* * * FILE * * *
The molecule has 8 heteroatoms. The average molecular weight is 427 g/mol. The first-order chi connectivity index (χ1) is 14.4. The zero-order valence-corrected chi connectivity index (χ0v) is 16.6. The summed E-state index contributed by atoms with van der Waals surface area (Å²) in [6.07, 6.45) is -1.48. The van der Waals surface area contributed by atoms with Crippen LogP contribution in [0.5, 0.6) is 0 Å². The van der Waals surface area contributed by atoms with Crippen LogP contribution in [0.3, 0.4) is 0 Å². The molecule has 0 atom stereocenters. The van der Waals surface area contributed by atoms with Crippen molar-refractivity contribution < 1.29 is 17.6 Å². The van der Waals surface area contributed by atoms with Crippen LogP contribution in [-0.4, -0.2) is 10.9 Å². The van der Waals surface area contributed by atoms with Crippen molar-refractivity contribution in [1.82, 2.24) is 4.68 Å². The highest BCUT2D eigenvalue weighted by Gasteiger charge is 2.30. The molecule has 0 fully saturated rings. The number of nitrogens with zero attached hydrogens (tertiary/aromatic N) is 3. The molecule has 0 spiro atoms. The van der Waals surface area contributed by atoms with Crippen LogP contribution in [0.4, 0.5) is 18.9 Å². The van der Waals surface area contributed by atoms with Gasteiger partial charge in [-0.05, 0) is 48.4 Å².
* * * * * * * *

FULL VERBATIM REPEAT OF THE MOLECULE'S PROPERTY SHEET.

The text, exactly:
The molecule has 8 heteroatoms. The average molecular weight is 427 g/mol. The first-order chi connectivity index (χ1) is 14.4. The zero-order valence-corrected chi connectivity index (χ0v) is 16.6. The summed E-state index contributed by atoms with van der Waals surface area (Å²) in [6.07, 6.45) is -1.48. The van der Waals surface area contributed by atoms with Crippen LogP contribution in [0.5, 0.6) is 0 Å². The van der Waals surface area contributed by atoms with Crippen LogP contribution in [0.3, 0.4) is 0 Å². The molecule has 0 atom stereocenters. The van der Waals surface area contributed by atoms with Crippen molar-refractivity contribution < 1.29 is 17.6 Å². The van der Waals surface area contributed by atoms with Crippen LogP contribution in [-0.4, -0.2) is 10.9 Å². The van der Waals surface area contributed by atoms with Crippen molar-refractivity contribution in [1.82, 2.24) is 4.68 Å². The highest BCUT2D eigenvalue weighted by Gasteiger charge is 2.30. The molecule has 0 fully saturated rings. The number of nitrogens with zero attached hydrogens (tertiary/aromatic N) is 3. The molecule has 0 spiro atoms. The van der Waals surface area contributed by atoms with Crippen LogP contribution in [0.4, 0.5) is 18.9 Å². The van der Waals surface area contributed by atoms with Gasteiger partial charge in [-0.05, 0) is 48.4 Å².